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Latin America Team Dispatch


Blood Flows in the Americas, Africa Feels the Pain

So far on our Trek, we have focused on the ancient civilizations of the Aztecs and the Maya. In the last update we reported on the violent conflict that has existed between the ladino (white or mixed people) people and the indigenous descendents of the Maya. Today, Jamila gives us some information on the African descendents living in Guatemala, the Garifuna. How did these different ethnic groups come to live in the same place, this country today known as Guatemala?

The root to this question's answer lies in the brutal Spanish Conquest of the people living in the Americas. It's a tragic story that goes back a little over 500 years. Most people have heard of Christopher Columbus. He was trying to find a route from Europe to Asia to increase Spain's profits in the spice trade. His first landing in 1492 was on the island of Guanahanìn in the Bahamas, which he believed to be the East Indies. It is for this reason that he named the people he encountered "Indians", a name that has stuck with them to this day. Only on his fourth and final voyage did Columbus explore the coast that now stretches from Honduras to Panama, though he still didn't accept that Asia wasn't just a little further past these lands.

Columbus made wild claims about the riches to be had in the Americas and the people he had found there who he thought would make good servants for mining and farming. And so the race was on. Not just the Spanish, but also the Portuguese, and later the French, English and Dutch, all wanted to take advantage of these newfound lands and people. The Spanish, especially, took the Americas by storm. They caught the indigenous people (whom they viewed as ignorant, rude, and dirty) by surprise, made alliances with different indigenous groups, and overwhelmed them with their superior weapons. They showed no mercy and slaughtered many indigenous indiscriminately, destroyed their written records, and stole their riches.

After Hernán Cortés successfully conquered Mexico in 1519, he sent his cruel lieutenant, Pedro de Alvarado, with some Aztec warriors down towards Quetzaltenango, in modern day Guatemala. There they fought a bloody battle against the indigenous, who were led by a legendary indigenous leader, Tecun Uman--who some believe never really died, but is waiting to help the indigenous rise up again one day. The Spaniards ended up conquering all of Guatemala and much of its southern neighbor, El Salvador. Different areas of the land and its people were impacted to varying degrees. The indigenous people were able to maintain their traditional culture at some level, though always in a subservient role to the Spaniards and their descendents--a situation that continues to this day.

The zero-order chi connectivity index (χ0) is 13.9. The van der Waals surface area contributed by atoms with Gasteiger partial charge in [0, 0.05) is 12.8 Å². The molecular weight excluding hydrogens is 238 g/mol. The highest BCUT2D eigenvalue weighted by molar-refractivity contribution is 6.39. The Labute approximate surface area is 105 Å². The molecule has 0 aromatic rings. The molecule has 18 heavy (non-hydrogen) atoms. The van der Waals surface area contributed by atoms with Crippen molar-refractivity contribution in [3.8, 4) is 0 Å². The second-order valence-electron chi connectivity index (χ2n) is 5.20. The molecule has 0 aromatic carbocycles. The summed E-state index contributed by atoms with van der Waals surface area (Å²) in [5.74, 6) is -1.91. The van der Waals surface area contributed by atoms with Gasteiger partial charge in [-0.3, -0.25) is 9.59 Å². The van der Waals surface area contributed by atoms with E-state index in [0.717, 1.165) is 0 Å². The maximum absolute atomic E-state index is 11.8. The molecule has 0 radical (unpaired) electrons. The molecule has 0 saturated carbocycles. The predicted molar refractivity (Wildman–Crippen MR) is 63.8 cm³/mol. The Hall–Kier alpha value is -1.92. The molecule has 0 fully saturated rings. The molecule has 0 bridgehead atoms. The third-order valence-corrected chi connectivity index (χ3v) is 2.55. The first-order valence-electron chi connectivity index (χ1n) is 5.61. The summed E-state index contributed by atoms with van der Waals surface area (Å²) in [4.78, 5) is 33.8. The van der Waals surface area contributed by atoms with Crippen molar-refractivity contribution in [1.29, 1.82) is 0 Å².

The pain that the indigenous people of the Americas felt visited upon many people of Africa as well. As the Europeans sought to make ever more money from the lands they now controlled, they forced the indigenous to work on plantations and mines under often very brutal conditions. Many indigenous did not survive. Adding to the situation, the Europeans brought some diseases to the Americas that had never been there before and to which the indigenous had no resistance. Over a period of about fifty years, over 17 million indigenous died. According to some, this means about 90% of the indigenous people died.

The Spanish, second only to the Portuguese, imported millions of African slaves to fulfill their needs in the colonies. After 1650, settlers from the colonizing nations of northern Europe transported slaves into the territories they had seized from the Spanish in the West Indies. By 1850, an estimated 14 million slaves had been brought to Latin America.

Throughout Latin and North America, the blending of cultures, and the events and ideas that sprang from these times and this diversity of people has led to a variety of rich cultures. While the oppression of indigenous peoples and African descendents has continued in many ways throughout these lands, the world is richer for their contributions and the inspiring examples of their struggles for justice.

Jamila, reporting from Livingston, Guatemala, tells us of her encounter with black Guatemalans whose ancestors were also African slaves. Check out her article about the Garifuna and their life in Livingston!

 

Jamila - Solo and Sore in Central America!
Jamila - Making Marimbas with Modern Maya
Jamila - The African Legacy in Guatemala: Black Guatemalans?
Jamila - Jamila Goes Back to High School
Monica - Justice, Truth and Life: Women with a Mission

 
 
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